This week, Coinbase launched a limited-access trial run of its newest innovation: Ethereum dApp and NFT access directly from the platform’s popular mobile app.
Select Coinbase users can now access trading on decentralized exchanges (DEXs) like Uniswap and Sushiswap, borrowing and lending on decentralized finance (DeFi) platforms like Compound and Curve, and purchasing NFTs through marketplaces like Coinbase NFT and OpenSea. Yes, OpenSea – Coinbase’s leading NFT marketplace competitor.
In the true spirit of web3 integration, Coinbase will allow users to access its top competitor’s marketplace directly from its own mobile app. And all while alleviating its users from the burden of memorizing and storing their private keys and recovery seed phrases.
How is this possible? Powered by Coinbase’s new dApp wallet and dApp browser, the platform’s mobile app experience now includes Multi-Party Computation (MPC) technology, which uses threshold signatures to split secret shares of a single public key. In short, both you and Coinbase have to sign off on a transaction for it to verify and complete.
Threshold signatures are faster, cheaper, and easier to use across dApps than multisig, or multisignature, schemes. For more information on MPC technology and threshold signatures see Coinbase’s article on digital signatures.
If your crypto wallet is stolen or hacked or you forget your private key and recovery seed phrase, Coinbase’s live support can help halt transactions and recover the wallet because of its MPC technology. With full self-custody wallets, rejecting transactions from a hacker who has access to your private key or recovering your wallet without your seed phrase is impossible.
This new crypto wallet type is a hybrid of Coinbase’s self-custody wallet and its platform-custody accounts. It bridges the gap between full user control (and responsibility) and full platform control (and dependency), and allows casual crypto and NFT users to (mostly) freely harness the power of Ethereum dApps in a (mostly) secure way.
“We needed something that has the benefits of both self-custody wallets and Coinbase-secured wallets,” said Coinbase employee Pete Kim. “Our solution to the problem was a ‘semi-custodial’ wallet system. The idea is pretty simple: the user keeps some key material on their device and Coinbase keeps some key material. Both are needed to use the wallet. If only one party is hacked, funds are still safe.”
1/ Earlier this week, @Coinbase launched a web3 browser built directly into its main mobile app, powered by MPC tech that eliminates the need for you to manage your own keys.— Pete Kim (@petejkim) May 18, 2022
🧵🧵🧵Here's why it's a big deal. ⬇️⬇️⬇️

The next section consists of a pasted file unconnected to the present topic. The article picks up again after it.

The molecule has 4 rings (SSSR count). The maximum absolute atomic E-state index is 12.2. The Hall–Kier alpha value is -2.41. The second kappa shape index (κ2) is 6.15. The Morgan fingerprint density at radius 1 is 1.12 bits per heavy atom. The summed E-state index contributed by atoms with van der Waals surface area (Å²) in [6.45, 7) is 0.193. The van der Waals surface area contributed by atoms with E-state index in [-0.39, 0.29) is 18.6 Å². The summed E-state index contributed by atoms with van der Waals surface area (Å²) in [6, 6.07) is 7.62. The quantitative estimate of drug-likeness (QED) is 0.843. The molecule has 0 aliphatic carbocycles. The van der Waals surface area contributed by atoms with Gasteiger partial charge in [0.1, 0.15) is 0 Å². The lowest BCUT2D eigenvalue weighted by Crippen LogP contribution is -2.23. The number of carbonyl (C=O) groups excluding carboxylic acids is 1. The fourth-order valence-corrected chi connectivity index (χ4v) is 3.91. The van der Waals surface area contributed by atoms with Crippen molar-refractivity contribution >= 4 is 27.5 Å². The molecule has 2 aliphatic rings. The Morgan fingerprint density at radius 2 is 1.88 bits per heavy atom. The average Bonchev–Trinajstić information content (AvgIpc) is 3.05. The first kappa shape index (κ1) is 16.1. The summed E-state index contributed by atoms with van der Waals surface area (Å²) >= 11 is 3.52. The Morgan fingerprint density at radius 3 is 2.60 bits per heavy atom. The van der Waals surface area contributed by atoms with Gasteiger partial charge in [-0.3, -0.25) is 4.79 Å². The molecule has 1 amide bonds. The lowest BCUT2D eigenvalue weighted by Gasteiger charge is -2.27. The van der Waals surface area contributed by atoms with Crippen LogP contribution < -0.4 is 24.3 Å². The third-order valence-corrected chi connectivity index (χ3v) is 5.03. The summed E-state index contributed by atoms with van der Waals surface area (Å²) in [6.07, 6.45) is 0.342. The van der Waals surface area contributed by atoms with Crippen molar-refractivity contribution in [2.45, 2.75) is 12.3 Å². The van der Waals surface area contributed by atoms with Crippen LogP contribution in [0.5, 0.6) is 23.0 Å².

Of course, there are still concerns with a centralized entity having any control over a user’s assets. But casual users want added security and this is a good compromise.
Coinbase holds over $250 billion worth of assets in both cryptocurrencies and fiat currencies on its platform, according to its most recent earning report. The entire Ethereum DeFi ecosystem has under $100 billion in total value locked (TVL), according to DeFi Llama. This opens up a world of possibilities for casual crypto and NFT holders and could open the floodgates for billions of dollars worth of sidelined cryptocurrencies.
But it's not without risk. Coinbase users might lose their non-self-custodied assets in the case of company bankruptcy, according to a recent Fortune article.
“Hidden away in Coinbase Global’s disappointing first-quarter earnings report - in which the U.S.’s largest cryptocurrency exchange reported a quarterly loss of $430 million and a 19 percent drop in monthly users - is an update on the risks of using Coinbase’s service that may come as a surprise to its millions of users,” Nicholas Gordon writes. “In the event the crypto exchanges goes bankrupt, Coinbase says, its users might lose all the cryptocurrency stored in their accounts too.”
This hot topic of debate, which exploded on Crypto Twitter (CT), was quickly dismissed by Coinbase’s co-founder and CEO Brian Armstrong.
“There is some noise about a disclosure we made in our 10Q today about how we hold crypto assets,” Armstrong wrote on Twitter. “Your funds are safe at Coinbase, just as they’ve always been.”
1/ There is some noise about a disclosure we made in our 10Q today about how we hold crypto assets. Tl;dr: Your funds are safe at Coinbase, just as they’ve always been.— Brian Armstrong - barmstrong.eth (@brian_armstrong) May 11, 2022
Coinbase echoed Armstrong's statement.
“As we’ve said for years in our User Agreement with you (Section 2.6.1) your assets are just that - yours,” Coinbase wrote in a message to its customers. “Not ours or anyone else’s. Customer retail funds are and always will be accounted for entirely separately from our corporate accounts.”
“We’ll say it again,” the message continues. “Your funds are your own. They have been and always will be accounted entirely separately from our corporate accounts.”
That’s the kind of security casual users are looking for. Right now, it’s too difficult, confusing, and scary to create a hot wallet or cold storage wallet and interact with web3 protocols. Coinbase’s new dApp wallet and browser seems like a beneficial middle ground and potentially massive DeFi and NFT onboarding tool.